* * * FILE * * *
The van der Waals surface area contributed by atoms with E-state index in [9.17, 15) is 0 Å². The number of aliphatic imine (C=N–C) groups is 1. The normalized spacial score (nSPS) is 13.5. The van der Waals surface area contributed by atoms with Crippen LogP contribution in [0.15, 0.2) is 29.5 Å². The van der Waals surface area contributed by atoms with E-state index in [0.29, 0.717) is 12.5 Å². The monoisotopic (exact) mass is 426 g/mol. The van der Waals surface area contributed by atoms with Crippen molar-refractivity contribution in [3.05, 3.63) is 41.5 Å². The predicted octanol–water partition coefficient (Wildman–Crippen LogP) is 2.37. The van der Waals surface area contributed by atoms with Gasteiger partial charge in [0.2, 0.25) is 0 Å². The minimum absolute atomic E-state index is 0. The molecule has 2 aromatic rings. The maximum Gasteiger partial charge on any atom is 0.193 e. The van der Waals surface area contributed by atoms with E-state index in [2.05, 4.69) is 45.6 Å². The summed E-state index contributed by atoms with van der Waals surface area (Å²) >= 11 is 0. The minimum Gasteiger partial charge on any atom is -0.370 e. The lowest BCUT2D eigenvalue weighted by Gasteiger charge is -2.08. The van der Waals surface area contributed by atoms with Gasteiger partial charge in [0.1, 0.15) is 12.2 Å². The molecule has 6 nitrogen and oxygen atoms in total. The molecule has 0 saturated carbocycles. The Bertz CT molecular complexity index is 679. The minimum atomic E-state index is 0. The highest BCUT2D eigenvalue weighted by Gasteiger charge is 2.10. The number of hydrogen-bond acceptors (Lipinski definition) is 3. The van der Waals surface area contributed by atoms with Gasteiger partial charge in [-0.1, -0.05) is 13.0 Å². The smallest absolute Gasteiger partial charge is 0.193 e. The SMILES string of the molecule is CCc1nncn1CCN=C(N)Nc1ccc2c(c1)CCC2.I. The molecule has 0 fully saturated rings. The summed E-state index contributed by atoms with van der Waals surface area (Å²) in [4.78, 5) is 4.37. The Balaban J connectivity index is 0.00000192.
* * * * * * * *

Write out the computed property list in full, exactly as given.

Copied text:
The van der Waals surface area contributed by atoms with E-state index in [9.17, 15) is 0 Å². The number of aliphatic imine (C=N–C) groups is 1. The normalized spacial score (nSPS) is 13.5. The van der Waals surface area contributed by atoms with Crippen LogP contribution in [0.15, 0.2) is 29.5 Å². The van der Waals surface area contributed by atoms with E-state index in [0.29, 0.717) is 12.5 Å². The monoisotopic (exact) mass is 426 g/mol. The van der Waals surface area contributed by atoms with Crippen molar-refractivity contribution in [3.05, 3.63) is 41.5 Å². The predicted octanol–water partition coefficient (Wildman–Crippen LogP) is 2.37. The van der Waals surface area contributed by atoms with Gasteiger partial charge in [0.2, 0.25) is 0 Å². The minimum absolute atomic E-state index is 0. The molecule has 2 aromatic rings. The maximum Gasteiger partial charge on any atom is 0.193 e. The van der Waals surface area contributed by atoms with E-state index in [2.05, 4.69) is 45.6 Å². The summed E-state index contributed by atoms with van der Waals surface area (Å²) >= 11 is 0. The minimum Gasteiger partial charge on any atom is -0.370 e. The lowest BCUT2D eigenvalue weighted by Gasteiger charge is -2.08. The van der Waals surface area contributed by atoms with Gasteiger partial charge in [0.1, 0.15) is 12.2 Å². The molecule has 6 nitrogen and oxygen atoms in total. The molecule has 0 saturated carbocycles. The Bertz CT molecular complexity index is 679. The minimum atomic E-state index is 0. The highest BCUT2D eigenvalue weighted by Gasteiger charge is 2.10. The number of hydrogen-bond acceptors (Lipinski definition) is 3. The van der Waals surface area contributed by atoms with Gasteiger partial charge in [-0.1, -0.05) is 13.0 Å². The smallest absolute Gasteiger partial charge is 0.193 e. The SMILES string of the molecule is CCc1nncn1CCN=C(N)Nc1ccc2c(c1)CCC2.I. The molecule has 0 fully saturated rings. The summed E-state index contributed by atoms with van der Waals surface area (Å²) in [4.78, 5) is 4.37. The Balaban J connectivity index is 0.00000192.